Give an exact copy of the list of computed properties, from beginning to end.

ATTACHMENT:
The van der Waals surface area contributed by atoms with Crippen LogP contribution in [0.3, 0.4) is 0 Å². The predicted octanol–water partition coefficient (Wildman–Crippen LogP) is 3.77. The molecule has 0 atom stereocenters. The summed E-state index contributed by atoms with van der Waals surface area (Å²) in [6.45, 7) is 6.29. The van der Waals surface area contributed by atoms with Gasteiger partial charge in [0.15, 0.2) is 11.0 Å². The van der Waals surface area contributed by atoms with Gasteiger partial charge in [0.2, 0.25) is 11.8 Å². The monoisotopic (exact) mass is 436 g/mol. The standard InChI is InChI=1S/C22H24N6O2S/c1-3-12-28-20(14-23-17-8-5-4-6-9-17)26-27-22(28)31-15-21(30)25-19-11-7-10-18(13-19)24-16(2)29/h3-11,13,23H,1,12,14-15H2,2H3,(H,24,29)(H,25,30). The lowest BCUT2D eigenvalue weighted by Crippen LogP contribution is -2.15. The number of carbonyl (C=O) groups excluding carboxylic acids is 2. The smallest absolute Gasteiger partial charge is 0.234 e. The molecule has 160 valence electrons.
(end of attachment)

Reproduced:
The van der Waals surface area contributed by atoms with Crippen LogP contribution in [0.3, 0.4) is 0 Å². The predicted octanol–water partition coefficient (Wildman–Crippen LogP) is 3.77. The molecule has 0 atom stereocenters. The summed E-state index contributed by atoms with van der Waals surface area (Å²) in [6.45, 7) is 6.29. The van der Waals surface area contributed by atoms with Gasteiger partial charge in [0.15, 0.2) is 11.0 Å². The van der Waals surface area contributed by atoms with Gasteiger partial charge in [0.2, 0.25) is 11.8 Å². The monoisotopic (exact) mass is 436 g/mol. The standard InChI is InChI=1S/C22H24N6O2S/c1-3-12-28-20(14-23-17-8-5-4-6-9-17)26-27-22(28)31-15-21(30)25-19-11-7-10-18(13-19)24-16(2)29/h3-11,13,23H,1,12,14-15H2,2H3,(H,24,29)(H,25,30). The lowest BCUT2D eigenvalue weighted by Crippen LogP contribution is -2.15. The number of carbonyl (C=O) groups excluding carboxylic acids is 2. The smallest absolute Gasteiger partial charge is 0.234 e. The molecule has 160 valence electrons.